Read more
NPR Story
12:37 pm
Fri October 31, 2014

I Am A Teenage Witch

Youth Radio’s Akemi Weaver is a self-described "teen witch." (Screenshot from Youth Radio)

With Halloween upon us, images of witches abound. But for some, witching is a year-round thing. Youth Radio’s Akemi Weaver sent us this story to explain why.

Read more
NPR Story
12:37 pm
Fri October 31, 2014

Ghost Stories From Around The World

The popobawa is a shape-shifting demon that stalks the Tanzanian island of Pemba. (Phoebe Boswell/NPR)

Originally published on Mon November 10, 2014 9:20 am

Are you afraid of ghosts, vampires and witches? What about Hanako-san, a little girl who waits to drag her victims to hell in the third stall of the third-floor bathroom of schools in Japan? There’s also La Llorona, a woman who drowned her children then herself and roams around, wailing in anguish.

Read more
NPR Story
12:37 pm
Fri October 31, 2014

Defense Department Invests In Brain Implants For Depression, PTSD

Liss Murphy, who had surgery to implant Deep Brain Stimulation for depression in 2006 and got much better, on Cape Cod in summer, 2014, with husband Scott, son Owen and sheepdog Ned. (Courtesy)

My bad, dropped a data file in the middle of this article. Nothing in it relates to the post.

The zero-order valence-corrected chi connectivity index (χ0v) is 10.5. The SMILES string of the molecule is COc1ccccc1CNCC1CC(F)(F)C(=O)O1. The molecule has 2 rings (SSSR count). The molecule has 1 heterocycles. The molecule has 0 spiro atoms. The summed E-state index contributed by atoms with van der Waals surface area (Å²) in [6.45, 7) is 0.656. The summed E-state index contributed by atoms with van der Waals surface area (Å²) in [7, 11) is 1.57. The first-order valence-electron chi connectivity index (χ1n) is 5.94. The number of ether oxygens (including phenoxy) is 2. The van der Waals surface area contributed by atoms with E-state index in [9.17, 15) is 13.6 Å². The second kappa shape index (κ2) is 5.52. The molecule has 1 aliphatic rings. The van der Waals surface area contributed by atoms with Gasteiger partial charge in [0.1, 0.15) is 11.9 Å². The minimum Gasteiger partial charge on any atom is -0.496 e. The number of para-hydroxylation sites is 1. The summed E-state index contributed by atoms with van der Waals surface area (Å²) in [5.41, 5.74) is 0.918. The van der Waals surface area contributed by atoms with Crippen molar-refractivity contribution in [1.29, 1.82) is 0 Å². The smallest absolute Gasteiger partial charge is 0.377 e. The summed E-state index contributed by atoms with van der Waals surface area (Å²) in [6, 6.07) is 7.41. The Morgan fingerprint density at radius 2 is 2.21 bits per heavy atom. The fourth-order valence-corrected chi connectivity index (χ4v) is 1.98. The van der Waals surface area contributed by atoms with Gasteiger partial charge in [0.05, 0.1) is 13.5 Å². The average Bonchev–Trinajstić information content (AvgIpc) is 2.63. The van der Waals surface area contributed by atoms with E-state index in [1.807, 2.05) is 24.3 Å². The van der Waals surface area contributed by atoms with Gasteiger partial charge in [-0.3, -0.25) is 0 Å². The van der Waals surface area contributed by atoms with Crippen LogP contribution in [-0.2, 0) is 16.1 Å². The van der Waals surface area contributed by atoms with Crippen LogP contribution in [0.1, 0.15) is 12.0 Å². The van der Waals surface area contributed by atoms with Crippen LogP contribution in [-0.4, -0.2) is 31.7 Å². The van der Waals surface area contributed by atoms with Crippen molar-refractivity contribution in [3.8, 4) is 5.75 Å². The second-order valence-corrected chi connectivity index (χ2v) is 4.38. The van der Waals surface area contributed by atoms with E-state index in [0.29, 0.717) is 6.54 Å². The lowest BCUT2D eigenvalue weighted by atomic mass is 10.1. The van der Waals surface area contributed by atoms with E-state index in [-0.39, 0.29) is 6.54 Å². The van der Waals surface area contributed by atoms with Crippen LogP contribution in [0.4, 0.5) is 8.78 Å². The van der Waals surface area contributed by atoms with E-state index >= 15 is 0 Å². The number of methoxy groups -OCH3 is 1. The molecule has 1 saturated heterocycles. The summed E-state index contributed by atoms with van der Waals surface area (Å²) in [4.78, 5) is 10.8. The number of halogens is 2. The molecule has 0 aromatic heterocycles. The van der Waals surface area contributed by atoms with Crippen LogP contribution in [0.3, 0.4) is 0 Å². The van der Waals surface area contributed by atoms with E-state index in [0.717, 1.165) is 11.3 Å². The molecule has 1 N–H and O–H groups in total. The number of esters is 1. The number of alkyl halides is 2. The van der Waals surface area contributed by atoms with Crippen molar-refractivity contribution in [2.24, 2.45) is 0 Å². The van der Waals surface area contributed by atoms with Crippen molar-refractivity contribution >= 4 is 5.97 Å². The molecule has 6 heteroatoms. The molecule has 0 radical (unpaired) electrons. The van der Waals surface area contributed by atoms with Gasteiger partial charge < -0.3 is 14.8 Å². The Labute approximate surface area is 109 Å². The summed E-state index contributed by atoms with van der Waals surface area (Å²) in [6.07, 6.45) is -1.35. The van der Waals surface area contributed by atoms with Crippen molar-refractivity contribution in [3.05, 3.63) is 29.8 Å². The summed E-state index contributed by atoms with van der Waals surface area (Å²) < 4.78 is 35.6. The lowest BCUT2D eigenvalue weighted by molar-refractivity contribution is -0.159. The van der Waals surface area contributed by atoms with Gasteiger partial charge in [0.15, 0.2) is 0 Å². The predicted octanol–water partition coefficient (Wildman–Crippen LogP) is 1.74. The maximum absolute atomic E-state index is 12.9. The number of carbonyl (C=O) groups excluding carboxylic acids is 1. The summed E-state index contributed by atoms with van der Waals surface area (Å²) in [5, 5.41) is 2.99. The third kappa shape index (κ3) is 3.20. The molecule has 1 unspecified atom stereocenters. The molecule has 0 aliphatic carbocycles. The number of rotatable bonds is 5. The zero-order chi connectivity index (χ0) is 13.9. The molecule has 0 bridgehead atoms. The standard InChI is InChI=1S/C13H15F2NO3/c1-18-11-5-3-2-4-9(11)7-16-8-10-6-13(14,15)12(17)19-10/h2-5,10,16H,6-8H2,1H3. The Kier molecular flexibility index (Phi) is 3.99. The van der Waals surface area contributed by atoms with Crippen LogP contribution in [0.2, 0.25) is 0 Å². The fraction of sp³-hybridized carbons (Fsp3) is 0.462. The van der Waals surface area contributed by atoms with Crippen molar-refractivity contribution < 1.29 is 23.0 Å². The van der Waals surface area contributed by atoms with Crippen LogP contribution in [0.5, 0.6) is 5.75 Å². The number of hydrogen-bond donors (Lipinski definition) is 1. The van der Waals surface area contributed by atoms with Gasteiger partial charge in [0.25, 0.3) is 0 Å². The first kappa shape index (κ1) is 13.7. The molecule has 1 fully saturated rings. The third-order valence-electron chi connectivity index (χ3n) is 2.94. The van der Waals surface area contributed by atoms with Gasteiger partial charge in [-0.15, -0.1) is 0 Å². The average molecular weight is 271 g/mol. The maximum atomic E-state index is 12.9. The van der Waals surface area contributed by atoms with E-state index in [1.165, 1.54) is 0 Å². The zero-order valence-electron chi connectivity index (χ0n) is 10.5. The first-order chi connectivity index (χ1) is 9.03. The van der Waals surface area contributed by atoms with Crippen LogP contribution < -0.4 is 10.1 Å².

More than 100,000 people have electrical stimulation devices implanted in their brains to treat Parkinson’s disease. The implants block the abnormal nerve signals that cause Parkinson’s symptoms like tremor and stiffness.

Now the Department of Defense is putting up $70 million to develop a new generation of brain implants to target depression and PTSD. These devices would detect and correct abnormal brain activity in real time.

Read more
NPR Story
2:02 pm
Thu October 30, 2014

On Stage: A 1920s Halloween With Flapper Dresses And Tap Dancing

Tristan Bruns, Starinah 'Star' Dixon, Donnetta 'Lilbit' Jackson and Jabowen Dixon are members of the tap dancing group, M.A.D.D Rhythms. (Matt Glavin/Bril Barrett/Facebook)

In this week’s installment of “On Stage,” we turn to the 1920s-inspired “Harlem Nights” in Chicago, which features a speakeasy, a soiree, a murder mystery and tap dancing — period dress required.